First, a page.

Giving thanks for rescuers in HampsteadThis letter is to...


November 26, 1995

Giving thanks for rescuers in Hampstead

This letter is to the people who were there on Oct. 18, when my 17-year-old son, driving home from school, was involved in an auto accident. The Jeep he was driving was hit by another car, causing my son's vehicle to spin out of control and overturn down an embankment.

This happened on Route 482 in Hampstead. My son had to be flown to Shock-Trauma. Fortunately, he was not seriously injured.

I hope those persons who stopped to help my son will read this because my family and I would like to thank them for their kindness.

Two young gentlemen from Masonry Contractors, Glen Monroe and Rob Freeborough (one of these gentleman also called me at my son's request to let me know about the accident); a young lady who I believe said she was a nurse, helped me so much by reassuring me my son would be OK; a lady who stayed by my son while the rescue team worked to free him from the car. I remember her comforting my son and making sure he did not move. Last, but not least, the Hampstead Volunteer Fire Company and rescue team and the Westminster State Police. Thank God for people like you.

The people I have mentioned -- their kindness and concern will not be forgotten by my family. We just wanted to somehow let you know how we appreciated all you did. Thank you again, and God bless you.

James Hudgins

Deborah Hudgins


'Stars' a better football nickname

Let's call the National Football League team to be moved here the "Stars." Baltimore is the home of the Star-Spangled Banner ++ so that name would fit right in.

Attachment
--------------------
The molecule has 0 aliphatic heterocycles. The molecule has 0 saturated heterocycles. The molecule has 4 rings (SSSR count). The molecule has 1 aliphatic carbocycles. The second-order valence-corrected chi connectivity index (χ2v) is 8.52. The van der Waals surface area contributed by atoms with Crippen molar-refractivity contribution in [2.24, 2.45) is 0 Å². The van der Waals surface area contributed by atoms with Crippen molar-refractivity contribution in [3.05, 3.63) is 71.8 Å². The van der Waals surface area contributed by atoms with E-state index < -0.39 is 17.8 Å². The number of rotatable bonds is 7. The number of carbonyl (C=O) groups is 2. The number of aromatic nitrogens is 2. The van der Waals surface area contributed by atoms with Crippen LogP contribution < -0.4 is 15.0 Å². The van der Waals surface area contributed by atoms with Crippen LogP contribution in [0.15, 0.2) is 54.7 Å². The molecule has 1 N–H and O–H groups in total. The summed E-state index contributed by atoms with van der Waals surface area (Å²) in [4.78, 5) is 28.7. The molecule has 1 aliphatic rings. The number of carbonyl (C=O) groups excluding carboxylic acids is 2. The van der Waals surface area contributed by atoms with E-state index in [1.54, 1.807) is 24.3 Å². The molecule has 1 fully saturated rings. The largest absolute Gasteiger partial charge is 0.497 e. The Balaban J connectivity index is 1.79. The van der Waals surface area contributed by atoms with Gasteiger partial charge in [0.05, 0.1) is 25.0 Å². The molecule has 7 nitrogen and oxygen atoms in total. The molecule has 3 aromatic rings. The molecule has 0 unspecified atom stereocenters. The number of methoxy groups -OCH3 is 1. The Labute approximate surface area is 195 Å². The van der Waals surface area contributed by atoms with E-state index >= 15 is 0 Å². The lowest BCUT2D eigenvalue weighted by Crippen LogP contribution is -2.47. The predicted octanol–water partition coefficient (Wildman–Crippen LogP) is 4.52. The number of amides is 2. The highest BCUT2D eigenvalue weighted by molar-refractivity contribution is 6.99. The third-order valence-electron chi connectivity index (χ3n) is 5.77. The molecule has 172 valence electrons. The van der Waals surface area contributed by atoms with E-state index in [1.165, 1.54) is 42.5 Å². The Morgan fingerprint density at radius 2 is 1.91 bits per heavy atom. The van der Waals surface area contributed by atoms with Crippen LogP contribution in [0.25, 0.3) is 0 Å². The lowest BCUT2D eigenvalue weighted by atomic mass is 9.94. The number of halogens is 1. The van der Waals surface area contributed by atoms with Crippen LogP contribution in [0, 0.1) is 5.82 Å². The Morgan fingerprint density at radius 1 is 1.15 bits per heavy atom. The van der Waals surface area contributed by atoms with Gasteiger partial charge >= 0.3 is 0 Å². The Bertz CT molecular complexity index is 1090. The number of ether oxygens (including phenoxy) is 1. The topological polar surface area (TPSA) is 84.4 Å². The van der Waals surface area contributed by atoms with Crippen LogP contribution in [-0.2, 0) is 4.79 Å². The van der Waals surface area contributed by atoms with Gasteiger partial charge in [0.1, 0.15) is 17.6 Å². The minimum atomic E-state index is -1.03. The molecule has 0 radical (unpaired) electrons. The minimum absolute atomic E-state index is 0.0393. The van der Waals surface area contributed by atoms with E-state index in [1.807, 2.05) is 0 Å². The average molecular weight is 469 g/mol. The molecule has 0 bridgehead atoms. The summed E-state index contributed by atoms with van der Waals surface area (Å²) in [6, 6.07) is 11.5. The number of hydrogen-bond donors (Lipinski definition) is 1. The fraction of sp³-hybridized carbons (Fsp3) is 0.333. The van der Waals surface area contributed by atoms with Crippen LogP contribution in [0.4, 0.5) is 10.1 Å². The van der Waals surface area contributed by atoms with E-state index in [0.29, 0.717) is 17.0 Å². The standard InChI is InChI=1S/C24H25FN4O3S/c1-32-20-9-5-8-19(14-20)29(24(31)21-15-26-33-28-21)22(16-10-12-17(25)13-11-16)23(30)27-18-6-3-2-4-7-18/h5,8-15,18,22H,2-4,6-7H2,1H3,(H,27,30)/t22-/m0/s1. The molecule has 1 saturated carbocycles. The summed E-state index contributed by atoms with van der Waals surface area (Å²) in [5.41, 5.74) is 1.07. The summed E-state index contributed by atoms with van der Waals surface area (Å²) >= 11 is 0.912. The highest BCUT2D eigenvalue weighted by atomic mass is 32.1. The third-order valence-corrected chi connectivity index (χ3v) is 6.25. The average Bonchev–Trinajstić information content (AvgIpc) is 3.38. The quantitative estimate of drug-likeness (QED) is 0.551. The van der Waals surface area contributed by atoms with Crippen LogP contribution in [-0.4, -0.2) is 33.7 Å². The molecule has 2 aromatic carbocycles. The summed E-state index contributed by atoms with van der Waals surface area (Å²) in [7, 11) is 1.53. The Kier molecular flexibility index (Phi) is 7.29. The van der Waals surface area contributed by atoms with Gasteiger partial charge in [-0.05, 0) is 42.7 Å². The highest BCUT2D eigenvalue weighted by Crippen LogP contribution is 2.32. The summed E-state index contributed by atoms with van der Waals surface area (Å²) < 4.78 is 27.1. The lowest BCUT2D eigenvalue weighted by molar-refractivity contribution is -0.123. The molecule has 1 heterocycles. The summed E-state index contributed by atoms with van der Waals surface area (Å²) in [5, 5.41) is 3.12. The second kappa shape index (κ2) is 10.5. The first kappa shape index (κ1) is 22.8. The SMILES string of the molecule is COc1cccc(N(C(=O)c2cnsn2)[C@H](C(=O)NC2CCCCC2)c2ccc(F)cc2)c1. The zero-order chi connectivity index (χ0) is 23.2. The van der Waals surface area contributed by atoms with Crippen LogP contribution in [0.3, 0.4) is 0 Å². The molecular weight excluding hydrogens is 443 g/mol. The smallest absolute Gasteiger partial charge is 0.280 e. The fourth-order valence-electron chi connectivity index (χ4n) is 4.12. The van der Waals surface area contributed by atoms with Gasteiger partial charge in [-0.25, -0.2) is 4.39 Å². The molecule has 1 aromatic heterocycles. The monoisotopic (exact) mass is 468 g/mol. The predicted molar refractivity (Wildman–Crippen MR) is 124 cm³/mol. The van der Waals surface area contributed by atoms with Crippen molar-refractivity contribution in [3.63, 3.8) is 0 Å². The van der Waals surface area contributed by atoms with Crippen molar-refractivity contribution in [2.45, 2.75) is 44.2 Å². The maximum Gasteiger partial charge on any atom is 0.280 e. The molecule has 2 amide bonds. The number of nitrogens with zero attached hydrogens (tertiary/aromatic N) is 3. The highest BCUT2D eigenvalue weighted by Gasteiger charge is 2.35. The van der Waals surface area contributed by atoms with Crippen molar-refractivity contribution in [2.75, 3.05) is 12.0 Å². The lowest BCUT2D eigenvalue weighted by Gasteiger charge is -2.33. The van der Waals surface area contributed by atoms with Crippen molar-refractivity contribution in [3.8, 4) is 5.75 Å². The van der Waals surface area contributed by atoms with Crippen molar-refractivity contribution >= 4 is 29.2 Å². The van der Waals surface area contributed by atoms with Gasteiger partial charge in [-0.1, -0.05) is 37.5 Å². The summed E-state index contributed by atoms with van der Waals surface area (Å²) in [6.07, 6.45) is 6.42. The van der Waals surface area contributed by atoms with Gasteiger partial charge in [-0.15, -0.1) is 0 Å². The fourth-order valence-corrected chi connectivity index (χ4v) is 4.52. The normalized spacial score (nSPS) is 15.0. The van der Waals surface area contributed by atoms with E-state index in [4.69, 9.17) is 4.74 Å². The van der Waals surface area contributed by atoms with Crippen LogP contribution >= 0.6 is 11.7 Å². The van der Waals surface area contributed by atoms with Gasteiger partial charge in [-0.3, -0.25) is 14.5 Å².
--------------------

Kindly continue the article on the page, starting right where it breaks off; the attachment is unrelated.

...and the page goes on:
essie B. Davis


Carroll schools need enrichment

The Extended Enrichment Program in Carroll County schools is at risk.

Projected budget cuts and a general lack of understanding of the vital importance of the program are influencing the Board of Education to drop this progressive, successful and far-reaching stride in education. Carroll County schools have finally achieved the envy of many Maryland jurisdictions, and the board seems willing to jeopardize that vaunted position. . .

Enrichment students provide a valuable resource for the future of Carroll County, our state and our country. From business people to farmers, native-born to newcomers, we are dependent upon leaders to guide our future.

Where better do we find leaders than those who have been professionally encouraged, trained and educated to lead? Where better to start than in our schools? Where better to find our future than students who show potential at an early age?

Extended Enrichment students are special needs students, just as surely as those who attend class in wheelchairs or experience Attention Deficit Disorder. Enrichment students cannot survive or thrive in mainstream classrooms alone. Dropout rates of gifted students are higher than in the general school population. Do we want that statistic to rise in Carroll County?

Enrichment students help other students by tutoring. They serve as aides to teachers in the classroom, and they challenge all of us to prove our belief in education tailored to the needs of each and every one of our children. You can express your commitment by contacting members of the Carroll County Board of Education; tell them Carroll County needs the Extended Enrichment program.

Julie Wilson


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